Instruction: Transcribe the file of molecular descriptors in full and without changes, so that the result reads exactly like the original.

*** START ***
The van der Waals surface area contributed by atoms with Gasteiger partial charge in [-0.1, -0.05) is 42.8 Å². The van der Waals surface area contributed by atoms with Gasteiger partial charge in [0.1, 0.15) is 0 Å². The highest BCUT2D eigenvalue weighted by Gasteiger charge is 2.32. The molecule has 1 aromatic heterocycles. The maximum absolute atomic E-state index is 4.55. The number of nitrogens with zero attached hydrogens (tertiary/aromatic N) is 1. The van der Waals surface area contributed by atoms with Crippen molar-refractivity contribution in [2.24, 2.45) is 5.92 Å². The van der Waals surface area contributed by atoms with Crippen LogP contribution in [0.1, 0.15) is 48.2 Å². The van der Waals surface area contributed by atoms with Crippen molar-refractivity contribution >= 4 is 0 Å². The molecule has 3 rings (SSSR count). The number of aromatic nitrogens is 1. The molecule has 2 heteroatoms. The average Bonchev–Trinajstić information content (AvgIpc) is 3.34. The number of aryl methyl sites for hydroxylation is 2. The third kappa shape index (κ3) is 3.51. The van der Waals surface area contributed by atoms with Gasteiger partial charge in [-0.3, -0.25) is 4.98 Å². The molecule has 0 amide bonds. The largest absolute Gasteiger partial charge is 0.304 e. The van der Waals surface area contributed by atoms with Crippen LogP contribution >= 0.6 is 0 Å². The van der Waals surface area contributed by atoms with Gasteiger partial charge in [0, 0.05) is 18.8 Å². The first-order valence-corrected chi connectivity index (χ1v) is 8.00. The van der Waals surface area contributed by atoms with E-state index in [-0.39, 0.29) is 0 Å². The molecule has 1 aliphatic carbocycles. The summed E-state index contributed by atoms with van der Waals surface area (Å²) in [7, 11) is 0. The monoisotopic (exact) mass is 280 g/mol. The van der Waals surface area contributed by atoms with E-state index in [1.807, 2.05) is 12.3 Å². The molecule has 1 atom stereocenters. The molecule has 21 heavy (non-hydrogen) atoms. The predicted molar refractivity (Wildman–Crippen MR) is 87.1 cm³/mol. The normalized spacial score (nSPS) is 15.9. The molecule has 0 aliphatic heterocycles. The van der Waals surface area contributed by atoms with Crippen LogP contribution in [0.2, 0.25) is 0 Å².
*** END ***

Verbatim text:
The van der Waals surface area contributed by atoms with Gasteiger partial charge in [-0.1, -0.05) is 42.8 Å². The van der Waals surface area contributed by atoms with Gasteiger partial charge in [0.1, 0.15) is 0 Å². The highest BCUT2D eigenvalue weighted by Gasteiger charge is 2.32. The molecule has 1 aromatic heterocycles. The maximum absolute atomic E-state index is 4.55. The number of nitrogens with zero attached hydrogens (tertiary/aromatic N) is 1. The van der Waals surface area contributed by atoms with Crippen molar-refractivity contribution in [2.24, 2.45) is 5.92 Å². The van der Waals surface area contributed by atoms with Crippen LogP contribution in [0.1, 0.15) is 48.2 Å². The van der Waals surface area contributed by atoms with Crippen molar-refractivity contribution >= 4 is 0 Å². The molecule has 3 rings (SSSR count). The number of aromatic nitrogens is 1. The molecule has 2 heteroatoms. The average Bonchev–Trinajstić information content (AvgIpc) is 3.34. The number of aryl methyl sites for hydroxylation is 2. The third kappa shape index (κ3) is 3.51. The van der Waals surface area contributed by atoms with Gasteiger partial charge in [-0.3, -0.25) is 4.98 Å². The molecule has 0 amide bonds. The largest absolute Gasteiger partial charge is 0.304 e. The van der Waals surface area contributed by atoms with Crippen LogP contribution >= 0.6 is 0 Å². The van der Waals surface area contributed by atoms with Gasteiger partial charge in [0, 0.05) is 18.8 Å². The first-order valence-corrected chi connectivity index (χ1v) is 8.00. The van der Waals surface area contributed by atoms with E-state index in [-0.39, 0.29) is 0 Å². The molecule has 1 aliphatic carbocycles. The summed E-state index contributed by atoms with van der Waals surface area (Å²) in [7, 11) is 0. The monoisotopic (exact) mass is 280 g/mol. The van der Waals surface area contributed by atoms with E-state index in [1.807, 2.05) is 12.3 Å². The molecule has 1 atom stereocenters. The molecule has 21 heavy (non-hydrogen) atoms. The predicted molar refractivity (Wildman–Crippen MR) is 87.1 cm³/mol. The normalized spacial score (nSPS) is 15.9. The molecule has 0 aliphatic heterocycles. The van der Waals surface area contributed by atoms with Crippen LogP contribution in [0.2, 0.25) is 0 Å².